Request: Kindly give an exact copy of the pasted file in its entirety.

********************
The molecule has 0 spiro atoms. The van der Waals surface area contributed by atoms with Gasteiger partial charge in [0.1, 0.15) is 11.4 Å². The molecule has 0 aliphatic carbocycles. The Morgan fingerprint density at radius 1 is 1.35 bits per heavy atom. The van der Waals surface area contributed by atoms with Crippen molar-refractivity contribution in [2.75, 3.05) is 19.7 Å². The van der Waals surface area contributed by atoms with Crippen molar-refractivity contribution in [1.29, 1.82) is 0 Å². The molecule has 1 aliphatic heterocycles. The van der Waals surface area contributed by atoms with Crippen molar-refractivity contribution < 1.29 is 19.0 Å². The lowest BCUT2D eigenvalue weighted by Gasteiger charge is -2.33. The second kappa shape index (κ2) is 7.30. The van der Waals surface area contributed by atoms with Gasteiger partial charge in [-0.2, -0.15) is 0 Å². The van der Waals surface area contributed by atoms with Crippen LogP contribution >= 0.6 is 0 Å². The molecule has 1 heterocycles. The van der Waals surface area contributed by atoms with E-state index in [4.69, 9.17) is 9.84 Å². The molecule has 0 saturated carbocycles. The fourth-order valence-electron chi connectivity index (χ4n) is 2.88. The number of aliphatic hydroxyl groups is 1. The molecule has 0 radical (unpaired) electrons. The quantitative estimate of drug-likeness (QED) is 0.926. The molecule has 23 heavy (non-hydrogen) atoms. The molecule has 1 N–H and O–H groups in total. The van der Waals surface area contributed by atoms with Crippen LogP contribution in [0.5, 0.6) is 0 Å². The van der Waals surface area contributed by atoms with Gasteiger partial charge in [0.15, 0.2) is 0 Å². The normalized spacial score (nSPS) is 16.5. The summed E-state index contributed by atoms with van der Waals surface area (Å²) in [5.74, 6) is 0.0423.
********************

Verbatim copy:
The molecule has 0 spiro atoms. The van der Waals surface area contributed by atoms with Gasteiger partial charge in [0.1, 0.15) is 11.4 Å². The molecule has 0 aliphatic carbocycles. The Morgan fingerprint density at radius 1 is 1.35 bits per heavy atom. The van der Waals surface area contributed by atoms with Crippen molar-refractivity contribution in [2.75, 3.05) is 19.7 Å². The van der Waals surface area contributed by atoms with Crippen molar-refractivity contribution in [1.29, 1.82) is 0 Å². The molecule has 1 aliphatic heterocycles. The van der Waals surface area contributed by atoms with Crippen molar-refractivity contribution < 1.29 is 19.0 Å². The lowest BCUT2D eigenvalue weighted by Gasteiger charge is -2.33. The second kappa shape index (κ2) is 7.30. The van der Waals surface area contributed by atoms with Gasteiger partial charge in [-0.2, -0.15) is 0 Å². The van der Waals surface area contributed by atoms with Crippen LogP contribution >= 0.6 is 0 Å². The molecule has 1 heterocycles. The van der Waals surface area contributed by atoms with E-state index in [4.69, 9.17) is 9.84 Å². The molecule has 0 saturated carbocycles. The fourth-order valence-electron chi connectivity index (χ4n) is 2.88. The number of aliphatic hydroxyl groups is 1. The molecule has 0 radical (unpaired) electrons. The quantitative estimate of drug-likeness (QED) is 0.926. The molecule has 23 heavy (non-hydrogen) atoms. The molecule has 1 N–H and O–H groups in total. The van der Waals surface area contributed by atoms with Crippen LogP contribution in [0.5, 0.6) is 0 Å². The van der Waals surface area contributed by atoms with Gasteiger partial charge in [0.15, 0.2) is 0 Å². The normalized spacial score (nSPS) is 16.5. The summed E-state index contributed by atoms with van der Waals surface area (Å²) in [5.74, 6) is 0.0423.